Archives for posts with tag: Dairy

This is just a shoutout to my friends at Progressive Dairyman Magazine and http://proudtodairy.ning.com/. Thank you so much for featuring me in your “Dairy Blogs We Love” section! I feel so blessed to be recognized.

When I hear the term “factory farming” I cringe, and when I hear it referring the dairy industry I become irate. The public is being brainwashed to believe that large dairies (1000+ cows) are bad. They’re made to believe that they are corporately owned and operated, that the employees and managers care nothing about the livestock, and that they are pushed around, shoved around, and routinely mistreated and sickly. The fact that most Americans think of dairy farming this way makes me feel like we are failing as an industry. The typical person today is 5 or 6 generations apart from the farm. Most have no real idea about agriculture, and it’s fallen upon the industry to educate people. That’s MY mission. Educate those who only know/believe what the radical activist groups slam through the media.

According to Farm Sanctuary:

Since 1991, the number of total U.S. dairies has dropped 55%, while the number of dairies with a herd of 100 or more cows has increased 94%. Every year, more dairy cattle in the U.S. are raised on large corporate operations, or “mega-dairies,” that employ factory-farming techniques.

It’s true. The number of small dairies HAS declined drastically since 1991, and smaller herds are becoming more scarce. However, most dairies aren’t “corporate operations”. Contrary to popular belief, most dairies today are still family owned and operated. Yep. I said it. They are family businesses. It’s still mom and dad and the kiddos that go out there every day and bust their you-know-whats to make a living… plus some extra hired hands because lets face it–there’s a lot of work to be done on a dairy!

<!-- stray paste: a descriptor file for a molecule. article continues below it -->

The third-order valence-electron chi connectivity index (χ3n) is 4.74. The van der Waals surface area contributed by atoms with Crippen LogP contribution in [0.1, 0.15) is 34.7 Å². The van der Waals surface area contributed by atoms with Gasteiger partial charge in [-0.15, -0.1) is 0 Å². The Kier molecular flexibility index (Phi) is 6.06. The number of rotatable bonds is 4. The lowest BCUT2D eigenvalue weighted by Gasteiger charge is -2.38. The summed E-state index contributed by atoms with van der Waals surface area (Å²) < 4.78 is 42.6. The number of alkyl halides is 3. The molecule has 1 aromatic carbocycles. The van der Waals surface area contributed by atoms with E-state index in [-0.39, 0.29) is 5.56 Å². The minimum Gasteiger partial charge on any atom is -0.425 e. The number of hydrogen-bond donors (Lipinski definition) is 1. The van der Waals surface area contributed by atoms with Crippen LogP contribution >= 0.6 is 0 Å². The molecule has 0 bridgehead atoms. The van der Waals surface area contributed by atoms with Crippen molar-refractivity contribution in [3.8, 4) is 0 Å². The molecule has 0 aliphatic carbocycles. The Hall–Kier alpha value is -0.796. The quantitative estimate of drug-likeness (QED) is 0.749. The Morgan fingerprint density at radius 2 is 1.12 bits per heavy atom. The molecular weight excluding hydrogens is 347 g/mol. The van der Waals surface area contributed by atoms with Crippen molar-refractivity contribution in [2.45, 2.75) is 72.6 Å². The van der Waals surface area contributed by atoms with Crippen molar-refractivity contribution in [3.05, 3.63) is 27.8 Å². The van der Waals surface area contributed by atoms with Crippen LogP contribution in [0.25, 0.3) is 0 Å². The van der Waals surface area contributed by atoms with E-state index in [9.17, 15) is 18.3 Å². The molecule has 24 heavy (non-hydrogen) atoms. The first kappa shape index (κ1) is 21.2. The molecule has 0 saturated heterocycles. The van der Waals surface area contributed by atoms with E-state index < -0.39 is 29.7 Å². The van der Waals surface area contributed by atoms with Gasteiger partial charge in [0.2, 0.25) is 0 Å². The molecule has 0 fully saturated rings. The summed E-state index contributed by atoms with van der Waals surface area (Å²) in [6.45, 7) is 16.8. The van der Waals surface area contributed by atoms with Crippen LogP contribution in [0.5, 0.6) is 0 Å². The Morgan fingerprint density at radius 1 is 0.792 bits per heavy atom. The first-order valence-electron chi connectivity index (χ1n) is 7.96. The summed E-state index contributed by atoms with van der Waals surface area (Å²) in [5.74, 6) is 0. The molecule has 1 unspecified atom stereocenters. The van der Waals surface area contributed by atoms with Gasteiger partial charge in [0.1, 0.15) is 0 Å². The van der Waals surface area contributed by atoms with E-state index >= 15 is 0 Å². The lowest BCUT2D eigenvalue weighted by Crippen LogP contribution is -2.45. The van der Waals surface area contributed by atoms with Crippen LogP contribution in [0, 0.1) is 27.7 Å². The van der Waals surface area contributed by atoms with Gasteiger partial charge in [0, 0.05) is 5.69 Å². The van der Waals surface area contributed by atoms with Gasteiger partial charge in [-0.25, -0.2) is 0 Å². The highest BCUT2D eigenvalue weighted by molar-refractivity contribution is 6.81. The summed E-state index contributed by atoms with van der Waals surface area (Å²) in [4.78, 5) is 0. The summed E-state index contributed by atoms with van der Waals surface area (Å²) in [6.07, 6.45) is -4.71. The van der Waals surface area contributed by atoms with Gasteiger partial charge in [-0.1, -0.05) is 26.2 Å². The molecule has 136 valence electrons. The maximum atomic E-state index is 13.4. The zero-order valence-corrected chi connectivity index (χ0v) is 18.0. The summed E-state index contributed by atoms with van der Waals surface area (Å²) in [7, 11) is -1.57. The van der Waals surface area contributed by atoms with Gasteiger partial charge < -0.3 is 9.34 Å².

And in response to the “factory-farming techniques” bit–it BAFFLES me that people think that animal agriculturalists mistreat their animals. Completely confuses me. A smart person would realize that these animals are the LIVELIHOOD of the industry. Without them, we’re literally nothing. How on Earth would it benefit us to mistreat them in any way?? The happier the cows, the better we do. End of question.

On the dairy, cows are babied. They are given everything they could ever want and more. They’re fed multiple times a day, they are given a soft place to rest, shade, and wind breaks. At any given time, you can walk out to a pen of cows and 75% of them are laying down, chewing their cud (a sign that they are truly relaxed and happy), 20% are eating at the bunks, and 5% are drinking from the troughs. Folks, these are happy cows.

These videos really sum it all up:


When I hear the term “factory farming” I cringe, and when I hear it referring the dairy industry I become irate. The public is being brainwashed to believe that large dairies (1000+ cows) are bad. They’re made to believe that they are corporately owned and operated, that the employees and managers care nothing about the livestock, and that they are pushed around, shoved around, and routinely mistreated and sickly. The fact that most Americans think of dairy farming this way makes me feel like we are failing as an industry. The typical person today is 5 or 6 generations apart from the farm. Most have no real idea about agriculture, and it’s fallen upon the industry to educate people. That’s MY mission. Educate those who only know/believe what the radical activist groups slam through the media.

According to Farm Sanctuary:

Since 1991, the number of total U.S. dairies has dropped 55%, while the number of dairies with a herd of 100 or more cows has increased 94%. Every year, more dairy cattle in the U.S. are raised on large corporate operations, or “mega-dairies,” that employ factory-farming techniques.